IRS has announced that beginning this month, it will start to send letters to notify “a relatively small group of individuals” with overdue federal tax that their accounts have been assigned to one of four private collection agencies (PCAs). The assignments were authorized by legislation enacted in 2014.
Dealing with tax debt is stressful, especially because of the aggressive methods IRS tends to employ for collecting the taxes owed to the government.
These range from assessing multiple penalties on late payments, levying your bank accounts, garnishing your wages and sending an IRS Revenue Officer to padlock your business, to forcing your employer to sign into wage garnishments and deducting a sizable percentage of your pay the IRS.
IRS Small Business/Self-Employed Division memorandum, Calculation of Reasonable Collection Potential in Certain Offers in Compromise Cases (Apr. 28, 2016)
IRS’s Small Business/Self-Employed Division (SB/SE) has instructed its Collection employees not to reject offers in compromise (OICs) by persons in the Cannabis / marijuana business, in states where marijuana sales are legal, merely on public policy grounds.
Offer in Compromise— OICs. Code Sec. 7122(a) authorizes IRS to compromise a taxpayer’s income tax liability. Code Sec. 7122(d)(1) gives IRS wide discretion to accept compromise offers and to prescribe guidelines “to determine whether an offer-in-compromise is adequate and should be accepted.” IRS will consider an OIC where: (1) the taxpayer is unable to pay the tax; (2) there is doubt as to the taxpayer’s liability for the tax; or (3) a compromise would promote effective tax administration because collection of the full amount of tax would cause economic hardship for the taxpayer, or compelling public policy or equity considerations provide a sufficient basis for compromising the liability. (Reg. § 301.7122-1(b)) There is doubt as to collectibility “in any case where the taxpayer’s assets and income are less than the full amount of the liability.” (Reg. § 301.7122-1(b)(2))
Owe unpaid back taxes, penalties and interest? Wondering what type of help is available?
If you cannot pay your entire tax debt, then a negotiated tax settlement, OIC – offer in compromise would be a great option for you. This allows you to resolve your tax matter and pay less than the entire amount owed. OIC gives you a fresh start, it’s a viable alternative when you are unable to pay your complete tax liability because of your financial hardship.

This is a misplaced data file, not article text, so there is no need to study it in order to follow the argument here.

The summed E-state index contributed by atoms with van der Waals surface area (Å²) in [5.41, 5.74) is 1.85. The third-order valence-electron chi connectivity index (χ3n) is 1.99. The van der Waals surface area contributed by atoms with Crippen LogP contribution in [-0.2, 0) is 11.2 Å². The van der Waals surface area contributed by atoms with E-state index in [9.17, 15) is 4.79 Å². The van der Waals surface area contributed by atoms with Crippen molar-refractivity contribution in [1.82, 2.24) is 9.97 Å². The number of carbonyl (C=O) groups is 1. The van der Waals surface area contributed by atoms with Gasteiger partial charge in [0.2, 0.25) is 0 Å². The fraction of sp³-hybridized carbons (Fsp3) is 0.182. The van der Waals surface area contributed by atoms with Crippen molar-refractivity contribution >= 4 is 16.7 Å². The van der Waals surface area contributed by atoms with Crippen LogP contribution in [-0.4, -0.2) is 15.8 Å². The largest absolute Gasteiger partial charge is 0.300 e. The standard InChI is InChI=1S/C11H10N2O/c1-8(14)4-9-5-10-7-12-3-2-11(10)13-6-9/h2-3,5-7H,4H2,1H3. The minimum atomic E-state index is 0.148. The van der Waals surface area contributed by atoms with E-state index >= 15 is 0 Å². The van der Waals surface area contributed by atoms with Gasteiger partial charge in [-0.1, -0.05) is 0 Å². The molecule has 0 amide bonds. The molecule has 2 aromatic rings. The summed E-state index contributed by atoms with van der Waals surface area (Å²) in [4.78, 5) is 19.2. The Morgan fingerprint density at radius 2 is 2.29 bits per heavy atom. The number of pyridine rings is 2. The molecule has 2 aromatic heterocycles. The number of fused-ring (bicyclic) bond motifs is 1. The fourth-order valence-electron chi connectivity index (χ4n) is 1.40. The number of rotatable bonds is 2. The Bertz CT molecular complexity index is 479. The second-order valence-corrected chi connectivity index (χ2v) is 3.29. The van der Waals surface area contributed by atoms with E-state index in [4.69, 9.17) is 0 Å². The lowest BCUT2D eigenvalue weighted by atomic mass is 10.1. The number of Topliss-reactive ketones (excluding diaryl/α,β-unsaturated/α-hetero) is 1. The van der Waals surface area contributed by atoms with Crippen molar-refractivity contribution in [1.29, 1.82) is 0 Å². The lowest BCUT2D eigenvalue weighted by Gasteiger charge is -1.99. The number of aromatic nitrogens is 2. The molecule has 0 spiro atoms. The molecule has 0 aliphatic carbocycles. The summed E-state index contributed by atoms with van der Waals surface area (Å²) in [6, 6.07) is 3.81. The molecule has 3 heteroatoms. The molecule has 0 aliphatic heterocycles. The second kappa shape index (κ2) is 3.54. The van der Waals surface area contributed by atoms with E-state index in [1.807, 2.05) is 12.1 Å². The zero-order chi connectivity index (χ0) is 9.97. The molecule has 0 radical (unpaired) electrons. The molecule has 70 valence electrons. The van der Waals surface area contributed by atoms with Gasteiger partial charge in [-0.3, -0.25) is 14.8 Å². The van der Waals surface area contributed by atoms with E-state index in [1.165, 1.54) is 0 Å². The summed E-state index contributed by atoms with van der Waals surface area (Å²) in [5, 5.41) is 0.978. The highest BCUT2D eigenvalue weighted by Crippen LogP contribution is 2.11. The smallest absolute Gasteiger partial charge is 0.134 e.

When a taxpayer decides to resolve and pay back the owed amount using any one of the IRS payment programs/filings/settlements, it is called a tax settlement. Internal Revenue Service or IRS offers a tax settlement if the concerned taxpayer is struggling to pay back the tax debts or if there is a valid reason to nullify the penalties. In fact, the IRS offers more than one way for taxpayers to settle their tax debts. While the debate about whether you will get a settlement or not depends upon your financial situation, the type of settlement you will be allowed to opt for is dependent on the severity of your monetary and financial situation / troubles. Even though the IRS prefers that every individual or business pays his/her taxes completely, they can make some exceptions if the situation arises.
The trust fund recovery penalty (TFRP) can be applied to any responsible person who willfully fails to collect or pay trust fund taxes. The penalty amount is equal to the total amount of the tax that was not paid, up to the full amount. This is why it is sometimes known as the 100% penalty. The penalty is separate from the tax and the employer’s liability for such taxes.
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If you haven’t paid back taxes, penalties, or interest – you may be able to work with us to apply for an Offer in Compromise (OIC) with the IRS in order to get compliant, alleviate your issues with the IRS collectors, and move forward. An OIC is an agreement to settle your tax liabilities for less than the full amount owed. The good news is that it may be easier than you think. In the spring of 2012 the IRS modified their offer in compromise guidelines, in an effort to work with struggling taxpayers, making it much more favorable to the taxpayer.
Offer in Compromise
Often we feel a strange sense of desperation creeping in to our body, mind and soul that turns into a full scale panic attack. The reason…tax debts. It is not an uncommon fact; you are one of the millions of people each year who find that they owe taxes to the IRS. Tax professionals when asked for advice suggest “Offer-in-Compromise” as one of the ways to get relief from the taxes that one owes to the IRS.
HOW TO GET TAX DEBT RELIEF
One of the most inevitable and obligatory duty and yet most disliked one, of the American citizens is paying taxes. Even though it is disliked by many, refusal and negligence in doing so can be held accountable; in the harshest manner. Taxes are unavoidable. Period. They have to be paid. Turning a blind eye to pay taxes and filing income tax returns, is why the problem of taxes arises. If such problem arises, running from pillar to post will not help you. You will need a solid professional help in tackling tax debts. It is then people will most likely need a tax debt relief.
Mike Habib is not a tax attorney, but a Circular 230 licensed tax professional. What does this mean for you? Mike is a professionally licensed EA Enrolled Agent with the IRS who has over 20 years of working in the financial and tax field. There are several ways to handle your tax issues. The best way is to set an appointment and allow our office to review your situation to see what the law allows us to do. The absolute worst thing you can do is to ignore your tax issue.